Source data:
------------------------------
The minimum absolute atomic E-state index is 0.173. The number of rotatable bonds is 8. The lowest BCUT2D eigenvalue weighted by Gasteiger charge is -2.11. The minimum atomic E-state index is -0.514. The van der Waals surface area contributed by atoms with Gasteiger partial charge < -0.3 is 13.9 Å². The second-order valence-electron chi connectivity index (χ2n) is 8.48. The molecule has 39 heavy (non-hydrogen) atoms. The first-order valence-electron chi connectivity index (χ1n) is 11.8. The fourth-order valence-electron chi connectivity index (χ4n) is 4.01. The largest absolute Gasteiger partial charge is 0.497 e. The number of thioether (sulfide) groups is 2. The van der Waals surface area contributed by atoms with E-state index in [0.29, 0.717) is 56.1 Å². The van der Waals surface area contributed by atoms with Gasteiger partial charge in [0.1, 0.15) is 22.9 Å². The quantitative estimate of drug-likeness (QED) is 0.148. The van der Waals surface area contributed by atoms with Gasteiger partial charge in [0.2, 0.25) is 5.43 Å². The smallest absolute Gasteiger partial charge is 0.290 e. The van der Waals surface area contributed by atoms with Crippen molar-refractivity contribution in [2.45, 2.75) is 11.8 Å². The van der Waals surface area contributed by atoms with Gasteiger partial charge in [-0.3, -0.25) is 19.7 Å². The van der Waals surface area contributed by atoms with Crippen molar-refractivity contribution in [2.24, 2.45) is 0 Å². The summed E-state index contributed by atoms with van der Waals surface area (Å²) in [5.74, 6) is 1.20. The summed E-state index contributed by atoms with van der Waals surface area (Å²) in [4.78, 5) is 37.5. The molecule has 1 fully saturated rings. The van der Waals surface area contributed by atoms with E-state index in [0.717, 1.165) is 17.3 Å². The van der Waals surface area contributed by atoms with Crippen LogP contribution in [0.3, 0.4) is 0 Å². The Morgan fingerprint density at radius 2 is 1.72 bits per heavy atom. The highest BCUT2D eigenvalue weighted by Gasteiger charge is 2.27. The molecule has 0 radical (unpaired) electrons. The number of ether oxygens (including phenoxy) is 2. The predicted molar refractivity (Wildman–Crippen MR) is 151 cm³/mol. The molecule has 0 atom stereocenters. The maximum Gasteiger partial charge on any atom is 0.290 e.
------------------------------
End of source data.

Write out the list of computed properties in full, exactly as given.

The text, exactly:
The minimum absolute atomic E-state index is 0.173. The number of rotatable bonds is 8. The lowest BCUT2D eigenvalue weighted by Gasteiger charge is -2.11. The minimum atomic E-state index is -0.514. The van der Waals surface area contributed by atoms with Gasteiger partial charge < -0.3 is 13.9 Å². The second-order valence-electron chi connectivity index (χ2n) is 8.48. The molecule has 39 heavy (non-hydrogen) atoms. The first-order valence-electron chi connectivity index (χ1n) is 11.8. The fourth-order valence-electron chi connectivity index (χ4n) is 4.01. The largest absolute Gasteiger partial charge is 0.497 e. The number of thioether (sulfide) groups is 2. The van der Waals surface area contributed by atoms with E-state index in [0.29, 0.717) is 56.1 Å². The van der Waals surface area contributed by atoms with Gasteiger partial charge in [0.1, 0.15) is 22.9 Å². The quantitative estimate of drug-likeness (QED) is 0.148. The van der Waals surface area contributed by atoms with Gasteiger partial charge in [0.2, 0.25) is 5.43 Å². The smallest absolute Gasteiger partial charge is 0.290 e. The van der Waals surface area contributed by atoms with Crippen molar-refractivity contribution in [2.45, 2.75) is 11.8 Å². The van der Waals surface area contributed by atoms with Gasteiger partial charge in [-0.3, -0.25) is 19.7 Å². The van der Waals surface area contributed by atoms with Crippen molar-refractivity contribution in [2.24, 2.45) is 0 Å². The summed E-state index contributed by atoms with van der Waals surface area (Å²) in [5.74, 6) is 1.20. The summed E-state index contributed by atoms with van der Waals surface area (Å²) in [4.78, 5) is 37.5. The molecule has 1 fully saturated rings. The van der Waals surface area contributed by atoms with E-state index in [0.717, 1.165) is 17.3 Å². The van der Waals surface area contributed by atoms with Crippen LogP contribution in [0.3, 0.4) is 0 Å². The Morgan fingerprint density at radius 2 is 1.72 bits per heavy atom. The highest BCUT2D eigenvalue weighted by Gasteiger charge is 2.27. The molecule has 0 radical (unpaired) electrons. The number of ether oxygens (including phenoxy) is 2. The predicted molar refractivity (Wildman–Crippen MR) is 151 cm³/mol. The molecule has 0 atom stereocenters. The maximum Gasteiger partial charge on any atom is 0.290 e.